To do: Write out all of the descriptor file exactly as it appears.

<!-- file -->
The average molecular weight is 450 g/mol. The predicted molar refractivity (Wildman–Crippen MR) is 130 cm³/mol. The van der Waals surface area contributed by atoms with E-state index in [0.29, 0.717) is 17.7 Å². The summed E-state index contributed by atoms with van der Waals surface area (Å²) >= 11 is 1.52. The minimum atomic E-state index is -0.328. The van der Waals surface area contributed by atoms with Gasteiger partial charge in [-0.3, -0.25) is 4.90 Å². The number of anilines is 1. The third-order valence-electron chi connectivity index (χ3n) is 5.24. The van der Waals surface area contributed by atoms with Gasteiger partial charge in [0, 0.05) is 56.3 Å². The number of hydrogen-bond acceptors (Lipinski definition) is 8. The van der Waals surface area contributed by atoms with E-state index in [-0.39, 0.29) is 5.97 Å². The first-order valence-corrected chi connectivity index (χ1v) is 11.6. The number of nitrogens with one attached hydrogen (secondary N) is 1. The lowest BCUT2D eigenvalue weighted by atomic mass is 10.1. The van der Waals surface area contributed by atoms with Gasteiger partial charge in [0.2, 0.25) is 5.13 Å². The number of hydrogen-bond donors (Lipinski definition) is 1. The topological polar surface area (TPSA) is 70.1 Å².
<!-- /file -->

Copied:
The average molecular weight is 450 g/mol. The predicted molar refractivity (Wildman–Crippen MR) is 130 cm³/mol. The van der Waals surface area contributed by atoms with E-state index in [0.29, 0.717) is 17.7 Å². The summed E-state index contributed by atoms with van der Waals surface area (Å²) >= 11 is 1.52. The minimum atomic E-state index is -0.328. The van der Waals surface area contributed by atoms with Gasteiger partial charge in [-0.3, -0.25) is 4.90 Å². The number of anilines is 1. The third-order valence-electron chi connectivity index (χ3n) is 5.24. The van der Waals surface area contributed by atoms with Gasteiger partial charge in [0, 0.05) is 56.3 Å². The number of hydrogen-bond acceptors (Lipinski definition) is 8. The van der Waals surface area contributed by atoms with E-state index in [-0.39, 0.29) is 5.97 Å². The first-order valence-corrected chi connectivity index (χ1v) is 11.6. The number of nitrogens with one attached hydrogen (secondary N) is 1. The lowest BCUT2D eigenvalue weighted by atomic mass is 10.1. The van der Waals surface area contributed by atoms with Gasteiger partial charge in [0.2, 0.25) is 5.13 Å². The number of hydrogen-bond donors (Lipinski definition) is 1. The topological polar surface area (TPSA) is 70.1 Å².